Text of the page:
5 Ways to Help

One of the most frustrating experiences for people who stutter is to feel judged and underestimated based on the fluency of their speech. Listeners play a crucial role in ensuring a person who stutters feels supported and respected regardless of the way they speak.

People who stutter might handle their speaking difficulties in different ways, but all of them share one thing in common – they want to be treated and heard like everybody else.

With that in mind, be slow to judge and quick to support as it can make a huge difference in someone’s life.

  • Listen without interrupting or trying to guess what the person wants to say.
  • Maintain natural eye contact and avoid showing signs of confusion or annoyance.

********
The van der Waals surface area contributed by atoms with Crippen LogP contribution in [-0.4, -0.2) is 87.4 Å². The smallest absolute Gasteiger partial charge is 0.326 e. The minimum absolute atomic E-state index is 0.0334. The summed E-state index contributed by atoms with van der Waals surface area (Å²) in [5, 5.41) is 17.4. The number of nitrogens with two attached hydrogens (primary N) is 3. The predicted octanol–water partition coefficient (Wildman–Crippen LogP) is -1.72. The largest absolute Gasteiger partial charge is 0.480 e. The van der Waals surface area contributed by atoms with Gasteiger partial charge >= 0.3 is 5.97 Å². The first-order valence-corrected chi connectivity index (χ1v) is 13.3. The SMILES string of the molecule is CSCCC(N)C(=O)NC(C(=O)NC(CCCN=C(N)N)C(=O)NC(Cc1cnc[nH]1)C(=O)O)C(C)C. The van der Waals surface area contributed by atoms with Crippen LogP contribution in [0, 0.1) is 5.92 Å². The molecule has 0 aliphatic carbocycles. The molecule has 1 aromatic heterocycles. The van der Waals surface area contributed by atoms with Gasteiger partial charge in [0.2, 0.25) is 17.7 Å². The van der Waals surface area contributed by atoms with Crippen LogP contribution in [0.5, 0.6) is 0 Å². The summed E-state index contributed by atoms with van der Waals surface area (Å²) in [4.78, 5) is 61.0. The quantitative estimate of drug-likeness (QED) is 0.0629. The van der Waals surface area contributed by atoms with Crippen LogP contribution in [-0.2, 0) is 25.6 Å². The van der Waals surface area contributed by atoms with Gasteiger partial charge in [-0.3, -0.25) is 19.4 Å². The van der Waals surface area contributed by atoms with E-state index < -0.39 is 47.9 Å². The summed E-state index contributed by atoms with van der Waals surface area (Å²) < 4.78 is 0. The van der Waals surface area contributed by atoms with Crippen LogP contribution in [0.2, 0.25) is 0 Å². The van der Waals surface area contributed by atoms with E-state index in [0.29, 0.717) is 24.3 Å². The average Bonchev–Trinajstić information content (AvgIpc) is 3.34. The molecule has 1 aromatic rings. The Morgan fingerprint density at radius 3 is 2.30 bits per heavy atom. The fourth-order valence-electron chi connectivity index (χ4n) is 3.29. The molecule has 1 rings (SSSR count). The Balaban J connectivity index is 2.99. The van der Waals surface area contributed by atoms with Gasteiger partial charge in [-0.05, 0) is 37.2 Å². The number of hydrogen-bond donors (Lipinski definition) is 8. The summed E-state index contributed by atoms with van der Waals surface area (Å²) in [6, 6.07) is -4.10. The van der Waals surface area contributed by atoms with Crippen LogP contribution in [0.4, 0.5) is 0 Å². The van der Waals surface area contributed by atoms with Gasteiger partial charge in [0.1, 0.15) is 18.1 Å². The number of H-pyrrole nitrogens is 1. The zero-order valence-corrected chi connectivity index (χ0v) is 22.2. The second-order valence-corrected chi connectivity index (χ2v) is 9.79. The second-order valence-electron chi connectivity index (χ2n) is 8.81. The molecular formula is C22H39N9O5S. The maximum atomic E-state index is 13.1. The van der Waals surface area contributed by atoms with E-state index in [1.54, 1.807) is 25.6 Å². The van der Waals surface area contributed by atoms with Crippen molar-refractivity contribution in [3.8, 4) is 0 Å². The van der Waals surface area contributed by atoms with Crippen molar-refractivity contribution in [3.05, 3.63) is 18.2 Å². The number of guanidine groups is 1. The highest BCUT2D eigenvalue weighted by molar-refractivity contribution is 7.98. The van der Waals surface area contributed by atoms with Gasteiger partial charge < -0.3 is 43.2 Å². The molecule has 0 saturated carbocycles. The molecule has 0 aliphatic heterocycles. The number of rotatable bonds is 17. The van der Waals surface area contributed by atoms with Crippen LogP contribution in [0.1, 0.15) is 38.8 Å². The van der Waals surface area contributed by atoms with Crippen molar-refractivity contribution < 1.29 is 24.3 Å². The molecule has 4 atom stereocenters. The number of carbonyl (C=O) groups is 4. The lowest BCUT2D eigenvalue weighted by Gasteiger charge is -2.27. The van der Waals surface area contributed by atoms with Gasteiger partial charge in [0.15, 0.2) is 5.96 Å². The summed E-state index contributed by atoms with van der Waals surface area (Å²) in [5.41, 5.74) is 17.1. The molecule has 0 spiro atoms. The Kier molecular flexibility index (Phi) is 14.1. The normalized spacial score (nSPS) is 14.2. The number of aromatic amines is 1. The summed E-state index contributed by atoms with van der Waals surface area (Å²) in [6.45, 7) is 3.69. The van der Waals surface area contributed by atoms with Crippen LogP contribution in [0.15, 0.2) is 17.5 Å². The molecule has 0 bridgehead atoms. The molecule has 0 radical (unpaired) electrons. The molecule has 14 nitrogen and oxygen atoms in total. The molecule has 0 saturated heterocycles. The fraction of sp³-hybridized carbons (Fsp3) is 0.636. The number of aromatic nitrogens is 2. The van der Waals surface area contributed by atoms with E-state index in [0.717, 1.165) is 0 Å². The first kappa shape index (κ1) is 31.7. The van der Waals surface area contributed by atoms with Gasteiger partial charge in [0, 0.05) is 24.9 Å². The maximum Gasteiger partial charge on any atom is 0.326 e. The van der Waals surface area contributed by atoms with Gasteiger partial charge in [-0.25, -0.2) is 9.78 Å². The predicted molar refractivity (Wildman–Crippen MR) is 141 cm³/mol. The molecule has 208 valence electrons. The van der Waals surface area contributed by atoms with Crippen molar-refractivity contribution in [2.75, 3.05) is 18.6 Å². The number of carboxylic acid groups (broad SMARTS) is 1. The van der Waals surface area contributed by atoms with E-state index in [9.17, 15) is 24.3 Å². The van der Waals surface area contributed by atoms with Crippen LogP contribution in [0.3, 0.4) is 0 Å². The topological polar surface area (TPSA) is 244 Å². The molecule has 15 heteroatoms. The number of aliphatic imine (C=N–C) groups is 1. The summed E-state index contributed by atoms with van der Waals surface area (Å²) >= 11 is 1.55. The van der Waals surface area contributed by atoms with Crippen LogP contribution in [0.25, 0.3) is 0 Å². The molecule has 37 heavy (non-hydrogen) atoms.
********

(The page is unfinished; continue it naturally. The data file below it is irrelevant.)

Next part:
• Avoid giving unsolicited speaking advice or suggest how to stop stuttering – unless you are a qualified speech language therapist. It is impractical to suggest that a person who stutters should “slow down” or “relax”. Remember, stuttering is not caused by the speed of a person’s speech.
  • Don’t judge someone simply because they stutter. Stuttering is not a sign of weakness, low intelligence or a lack of capability.
  • Focus on what is being said not on how it’s being said. That doesn’t mean pretending the stutter is not there but rather focusing on the content of the speaker’s words.

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